Welcome to House Calls, a recurring feature in which Curbed tours lovely, offbeat, or otherwise awesome homes in the Bay Area. Think your space should be featured next? Here's how to submit.A table by Wendell Castle is the centerpiece of Henry Tang and Matthew Barravecchia's condo. Photos via Patricia Chang
Given a cushy budget and infinite time, few people would have trouble knocking out a respectable decorating scheme, or at least hiring a professional to do it. Most of us, though, are left to string together a living space from the twin indignities of Craigslist and Ikea, where so many good intentions (not to mention relationships) go to die. Add in the weird space constraints of cramped San Francisco apartments and you have a high-stakes decision tree that would confuse most actuaries.
For Henry Tang, an operations manager at an accounting firm, everything came down to a handsome Wendell Castle game table with drop leaves that transform it into a console. When Tang and partner Matthew Barravecchia began condo hunting in 2011, Tang was set on finding a space that would suit the table, which he bought on discount during a previous job working in an atelier at the San Francisco Design Center. Tang and Barravecchia passed up on several units they liked very much because of the table. They eventually settled on a one-bedroom in a large SoMa multifamily building, despite its stingy amount of daylight. It was the sun or the table, and for Tang, it wasn't even a decision. "It was an important time in my life, working there," Tang says. "I was given this table, which I never would have been able to afford because this is a seven-thousand-dollar table! So I have to just work. With. This. Table." Tang laughs.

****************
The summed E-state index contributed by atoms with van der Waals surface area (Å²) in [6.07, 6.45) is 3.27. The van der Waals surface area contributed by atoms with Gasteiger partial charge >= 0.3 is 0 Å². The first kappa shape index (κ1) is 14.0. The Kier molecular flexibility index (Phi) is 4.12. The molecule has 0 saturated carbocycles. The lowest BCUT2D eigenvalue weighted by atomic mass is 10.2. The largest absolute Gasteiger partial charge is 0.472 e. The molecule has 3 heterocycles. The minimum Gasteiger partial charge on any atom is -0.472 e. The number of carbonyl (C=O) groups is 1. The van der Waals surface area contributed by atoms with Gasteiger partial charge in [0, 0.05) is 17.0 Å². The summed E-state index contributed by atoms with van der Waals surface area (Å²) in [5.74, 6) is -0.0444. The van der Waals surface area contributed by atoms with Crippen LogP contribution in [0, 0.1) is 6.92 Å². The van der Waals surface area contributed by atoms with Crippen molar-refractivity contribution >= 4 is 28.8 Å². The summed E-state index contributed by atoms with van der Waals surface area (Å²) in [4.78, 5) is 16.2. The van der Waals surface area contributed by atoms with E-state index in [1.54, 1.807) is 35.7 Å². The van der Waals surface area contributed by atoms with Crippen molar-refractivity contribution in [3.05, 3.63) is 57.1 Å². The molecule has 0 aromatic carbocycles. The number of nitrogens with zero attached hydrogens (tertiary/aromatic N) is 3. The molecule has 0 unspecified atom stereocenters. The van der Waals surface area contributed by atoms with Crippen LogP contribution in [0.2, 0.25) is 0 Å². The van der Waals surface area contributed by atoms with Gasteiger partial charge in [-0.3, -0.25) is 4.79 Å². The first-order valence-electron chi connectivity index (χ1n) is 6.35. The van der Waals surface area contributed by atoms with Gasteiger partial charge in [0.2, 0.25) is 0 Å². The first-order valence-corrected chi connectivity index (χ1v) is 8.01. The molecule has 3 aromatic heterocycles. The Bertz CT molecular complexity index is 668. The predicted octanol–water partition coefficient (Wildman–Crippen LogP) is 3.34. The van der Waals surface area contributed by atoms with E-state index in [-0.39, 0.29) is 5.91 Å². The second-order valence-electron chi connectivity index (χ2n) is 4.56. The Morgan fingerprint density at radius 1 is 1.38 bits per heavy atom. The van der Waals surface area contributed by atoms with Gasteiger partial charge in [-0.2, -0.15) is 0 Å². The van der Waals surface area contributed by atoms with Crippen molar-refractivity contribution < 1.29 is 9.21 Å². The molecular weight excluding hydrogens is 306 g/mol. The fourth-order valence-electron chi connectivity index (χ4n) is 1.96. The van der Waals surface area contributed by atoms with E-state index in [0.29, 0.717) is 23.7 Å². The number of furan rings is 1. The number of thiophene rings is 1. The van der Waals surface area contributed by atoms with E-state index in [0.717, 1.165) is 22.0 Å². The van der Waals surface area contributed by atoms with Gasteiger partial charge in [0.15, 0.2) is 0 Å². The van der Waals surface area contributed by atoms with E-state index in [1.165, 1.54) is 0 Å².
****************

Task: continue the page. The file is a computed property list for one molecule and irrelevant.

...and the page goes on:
The rest of Tang's decision tree proceeded with other large items: a vintage buffet, then a sofa. The buffet was a compromise—Tang really wanted an antique piece, but for frugality's sake had to settle on something that merely looked old—but its heft makes it a good counterpoint to the Castle table. "I wanted a large armoire or buffet because of the way the room is set up when you walk in—there is no entryway," says Tang. "In order to create the sense that there is an entryway, I needed something to create, like, a foyer space."
At 795 square feet, the condo is one long open room with a small deck at one end and, at the other, a corridor leading back to the bedroom and bath. Tang's palette is more about texture than color. He falls hard for materials in disguise: an embroidered wall-hanging from Vietnam that looks as smooth as ink, a thick red "painting" that, close up, fragments into layers of rose petals, a Joseph Pagano lamp with a just-barely-mottled cerise glass finish.
In the bedroom, Tang painted his own mock-wallpaper with a stencil he bought online. "The problem with wallpaper is it's extremely expensive, very messy, and you can't change your mind," says Tang. Working his way across the wall using a stencil with a built-in level, he covered the entire wall in just three or four hours. "I just went really crazy one evening," he says. To give the pattern a little extra depth, Tang used matte paint for the background color and eggshell for the overlay.
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